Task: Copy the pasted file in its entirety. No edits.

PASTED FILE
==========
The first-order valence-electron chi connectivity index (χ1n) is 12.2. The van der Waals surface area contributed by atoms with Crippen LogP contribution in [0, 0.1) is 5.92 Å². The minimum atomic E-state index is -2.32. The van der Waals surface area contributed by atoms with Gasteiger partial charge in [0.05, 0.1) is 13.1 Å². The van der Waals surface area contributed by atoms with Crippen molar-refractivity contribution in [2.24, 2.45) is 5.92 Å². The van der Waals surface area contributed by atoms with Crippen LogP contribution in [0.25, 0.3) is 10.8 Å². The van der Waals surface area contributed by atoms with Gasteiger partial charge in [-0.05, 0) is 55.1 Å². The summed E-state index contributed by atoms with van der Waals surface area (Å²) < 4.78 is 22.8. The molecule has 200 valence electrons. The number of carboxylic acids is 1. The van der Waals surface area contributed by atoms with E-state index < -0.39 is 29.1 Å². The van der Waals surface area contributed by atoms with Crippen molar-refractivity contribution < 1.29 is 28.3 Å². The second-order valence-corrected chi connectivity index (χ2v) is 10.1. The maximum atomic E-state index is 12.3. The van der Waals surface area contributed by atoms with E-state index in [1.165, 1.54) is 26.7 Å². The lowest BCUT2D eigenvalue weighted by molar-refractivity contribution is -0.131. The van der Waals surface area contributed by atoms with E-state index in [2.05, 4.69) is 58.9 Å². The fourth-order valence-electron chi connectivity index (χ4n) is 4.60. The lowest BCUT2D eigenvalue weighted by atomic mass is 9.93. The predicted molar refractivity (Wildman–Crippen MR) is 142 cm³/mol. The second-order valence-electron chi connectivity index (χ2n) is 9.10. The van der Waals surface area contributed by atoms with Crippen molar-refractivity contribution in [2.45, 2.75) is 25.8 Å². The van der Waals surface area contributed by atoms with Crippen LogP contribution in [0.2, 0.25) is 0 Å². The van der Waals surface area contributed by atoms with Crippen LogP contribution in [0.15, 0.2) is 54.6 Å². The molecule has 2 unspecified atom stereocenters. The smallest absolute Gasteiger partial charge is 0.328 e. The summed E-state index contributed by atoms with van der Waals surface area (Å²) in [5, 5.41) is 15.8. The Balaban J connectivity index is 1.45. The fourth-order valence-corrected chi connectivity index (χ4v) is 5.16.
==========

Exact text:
The first-order valence-electron chi connectivity index (χ1n) is 12.2. The van der Waals surface area contributed by atoms with Crippen LogP contribution in [0, 0.1) is 5.92 Å². The minimum atomic E-state index is -2.32. The van der Waals surface area contributed by atoms with Gasteiger partial charge in [0.05, 0.1) is 13.1 Å². The van der Waals surface area contributed by atoms with Crippen molar-refractivity contribution in [2.24, 2.45) is 5.92 Å². The van der Waals surface area contributed by atoms with Crippen LogP contribution in [0.25, 0.3) is 10.8 Å². The van der Waals surface area contributed by atoms with Gasteiger partial charge in [-0.05, 0) is 55.1 Å². The summed E-state index contributed by atoms with van der Waals surface area (Å²) < 4.78 is 22.8. The molecule has 200 valence electrons. The number of carboxylic acids is 1. The van der Waals surface area contributed by atoms with E-state index < -0.39 is 29.1 Å². The van der Waals surface area contributed by atoms with Crippen molar-refractivity contribution < 1.29 is 28.3 Å². The second-order valence-corrected chi connectivity index (χ2v) is 10.1. The maximum atomic E-state index is 12.3. The van der Waals surface area contributed by atoms with E-state index in [1.165, 1.54) is 26.7 Å². The lowest BCUT2D eigenvalue weighted by molar-refractivity contribution is -0.131. The van der Waals surface area contributed by atoms with E-state index in [2.05, 4.69) is 58.9 Å². The fourth-order valence-electron chi connectivity index (χ4n) is 4.60. The lowest BCUT2D eigenvalue weighted by atomic mass is 9.93. The predicted molar refractivity (Wildman–Crippen MR) is 142 cm³/mol. The second-order valence-electron chi connectivity index (χ2n) is 9.10. The van der Waals surface area contributed by atoms with Crippen molar-refractivity contribution in [2.45, 2.75) is 25.8 Å². The van der Waals surface area contributed by atoms with Crippen LogP contribution in [0.2, 0.25) is 0 Å². The van der Waals surface area contributed by atoms with Crippen LogP contribution in [0.15, 0.2) is 54.6 Å². The molecule has 2 unspecified atom stereocenters. The smallest absolute Gasteiger partial charge is 0.328 e. The summed E-state index contributed by atoms with van der Waals surface area (Å²) in [5, 5.41) is 15.8. The Balaban J connectivity index is 1.45. The fourth-order valence-corrected chi connectivity index (χ4v) is 5.16.